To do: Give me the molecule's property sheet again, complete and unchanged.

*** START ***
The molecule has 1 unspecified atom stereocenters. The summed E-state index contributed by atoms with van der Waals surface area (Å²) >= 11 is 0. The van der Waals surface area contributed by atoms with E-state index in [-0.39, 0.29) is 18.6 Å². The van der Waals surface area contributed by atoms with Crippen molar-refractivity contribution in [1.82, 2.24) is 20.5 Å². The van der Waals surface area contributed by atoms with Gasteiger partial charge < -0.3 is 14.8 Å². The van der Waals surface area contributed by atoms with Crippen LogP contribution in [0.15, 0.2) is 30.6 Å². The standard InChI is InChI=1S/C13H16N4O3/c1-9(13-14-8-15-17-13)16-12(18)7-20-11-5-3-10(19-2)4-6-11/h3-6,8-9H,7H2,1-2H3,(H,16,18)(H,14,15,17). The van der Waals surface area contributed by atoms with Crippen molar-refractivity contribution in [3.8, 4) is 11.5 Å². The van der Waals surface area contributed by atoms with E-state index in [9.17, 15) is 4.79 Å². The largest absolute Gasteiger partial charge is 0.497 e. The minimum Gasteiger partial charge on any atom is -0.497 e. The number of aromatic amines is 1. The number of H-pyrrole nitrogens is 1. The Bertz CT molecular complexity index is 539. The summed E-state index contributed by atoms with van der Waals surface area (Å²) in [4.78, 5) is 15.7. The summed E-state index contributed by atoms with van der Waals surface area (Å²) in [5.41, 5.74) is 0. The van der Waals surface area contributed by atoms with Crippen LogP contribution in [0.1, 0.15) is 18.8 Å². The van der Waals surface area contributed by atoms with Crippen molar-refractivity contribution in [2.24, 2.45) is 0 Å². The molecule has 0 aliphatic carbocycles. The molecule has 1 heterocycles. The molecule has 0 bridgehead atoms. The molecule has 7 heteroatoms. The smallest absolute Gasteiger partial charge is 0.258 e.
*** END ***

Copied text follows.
The molecule has 1 unspecified atom stereocenters. The summed E-state index contributed by atoms with van der Waals surface area (Å²) >= 11 is 0. The van der Waals surface area contributed by atoms with E-state index in [-0.39, 0.29) is 18.6 Å². The van der Waals surface area contributed by atoms with Crippen molar-refractivity contribution in [1.82, 2.24) is 20.5 Å². The van der Waals surface area contributed by atoms with Gasteiger partial charge < -0.3 is 14.8 Å². The van der Waals surface area contributed by atoms with Crippen LogP contribution in [0.15, 0.2) is 30.6 Å². The standard InChI is InChI=1S/C13H16N4O3/c1-9(13-14-8-15-17-13)16-12(18)7-20-11-5-3-10(19-2)4-6-11/h3-6,8-9H,7H2,1-2H3,(H,16,18)(H,14,15,17). The van der Waals surface area contributed by atoms with Crippen molar-refractivity contribution in [3.8, 4) is 11.5 Å². The van der Waals surface area contributed by atoms with E-state index in [9.17, 15) is 4.79 Å². The largest absolute Gasteiger partial charge is 0.497 e. The minimum Gasteiger partial charge on any atom is -0.497 e. The number of aromatic amines is 1. The number of H-pyrrole nitrogens is 1. The Bertz CT molecular complexity index is 539. The summed E-state index contributed by atoms with van der Waals surface area (Å²) in [4.78, 5) is 15.7. The summed E-state index contributed by atoms with van der Waals surface area (Å²) in [5.41, 5.74) is 0. The van der Waals surface area contributed by atoms with Crippen LogP contribution in [0.1, 0.15) is 18.8 Å². The van der Waals surface area contributed by atoms with Crippen molar-refractivity contribution in [2.24, 2.45) is 0 Å². The molecule has 0 aliphatic carbocycles. The molecule has 1 heterocycles. The molecule has 0 bridgehead atoms. The molecule has 7 heteroatoms. The smallest absolute Gasteiger partial charge is 0.258 e.